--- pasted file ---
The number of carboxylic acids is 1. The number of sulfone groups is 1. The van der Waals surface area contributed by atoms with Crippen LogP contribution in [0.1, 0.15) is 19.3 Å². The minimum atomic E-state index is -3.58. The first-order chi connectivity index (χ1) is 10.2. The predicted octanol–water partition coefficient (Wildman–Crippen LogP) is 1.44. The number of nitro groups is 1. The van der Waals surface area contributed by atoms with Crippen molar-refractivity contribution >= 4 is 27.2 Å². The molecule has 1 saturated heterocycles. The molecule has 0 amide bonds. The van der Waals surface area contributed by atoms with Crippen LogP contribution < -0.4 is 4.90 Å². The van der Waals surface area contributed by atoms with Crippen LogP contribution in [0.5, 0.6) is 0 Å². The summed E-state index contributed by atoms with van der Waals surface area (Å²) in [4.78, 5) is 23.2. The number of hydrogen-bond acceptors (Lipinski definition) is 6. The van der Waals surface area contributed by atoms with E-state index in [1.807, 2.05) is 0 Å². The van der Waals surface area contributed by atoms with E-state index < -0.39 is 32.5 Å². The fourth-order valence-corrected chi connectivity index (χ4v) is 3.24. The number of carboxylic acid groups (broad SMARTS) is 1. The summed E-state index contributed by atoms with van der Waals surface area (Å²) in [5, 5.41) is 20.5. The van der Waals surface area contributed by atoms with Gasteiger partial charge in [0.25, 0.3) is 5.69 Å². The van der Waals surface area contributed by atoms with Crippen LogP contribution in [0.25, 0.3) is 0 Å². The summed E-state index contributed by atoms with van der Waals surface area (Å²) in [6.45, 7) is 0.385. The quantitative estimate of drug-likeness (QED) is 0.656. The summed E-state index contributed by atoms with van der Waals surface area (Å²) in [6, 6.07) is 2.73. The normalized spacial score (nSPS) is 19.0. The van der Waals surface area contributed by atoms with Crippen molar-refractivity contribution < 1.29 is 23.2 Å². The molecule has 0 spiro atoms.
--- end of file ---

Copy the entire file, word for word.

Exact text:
The number of carboxylic acids is 1. The number of sulfone groups is 1. The van der Waals surface area contributed by atoms with Crippen LogP contribution in [0.1, 0.15) is 19.3 Å². The minimum atomic E-state index is -3.58. The first-order chi connectivity index (χ1) is 10.2. The predicted octanol–water partition coefficient (Wildman–Crippen LogP) is 1.44. The number of nitro groups is 1. The van der Waals surface area contributed by atoms with Crippen molar-refractivity contribution >= 4 is 27.2 Å². The molecule has 1 saturated heterocycles. The molecule has 0 amide bonds. The van der Waals surface area contributed by atoms with Crippen LogP contribution < -0.4 is 4.90 Å². The van der Waals surface area contributed by atoms with Crippen LogP contribution in [0.5, 0.6) is 0 Å². The summed E-state index contributed by atoms with van der Waals surface area (Å²) in [4.78, 5) is 23.2. The number of hydrogen-bond acceptors (Lipinski definition) is 6. The van der Waals surface area contributed by atoms with E-state index in [1.807, 2.05) is 0 Å². The van der Waals surface area contributed by atoms with E-state index < -0.39 is 32.5 Å². The fourth-order valence-corrected chi connectivity index (χ4v) is 3.24. The number of carboxylic acid groups (broad SMARTS) is 1. The summed E-state index contributed by atoms with van der Waals surface area (Å²) in [5, 5.41) is 20.5. The van der Waals surface area contributed by atoms with Gasteiger partial charge in [0.25, 0.3) is 5.69 Å². The van der Waals surface area contributed by atoms with Crippen LogP contribution in [0.25, 0.3) is 0 Å². The summed E-state index contributed by atoms with van der Waals surface area (Å²) in [6.45, 7) is 0.385. The quantitative estimate of drug-likeness (QED) is 0.656. The summed E-state index contributed by atoms with van der Waals surface area (Å²) in [6, 6.07) is 2.73. The normalized spacial score (nSPS) is 19.0. The van der Waals surface area contributed by atoms with Crippen molar-refractivity contribution < 1.29 is 23.2 Å². The molecule has 0 spiro atoms.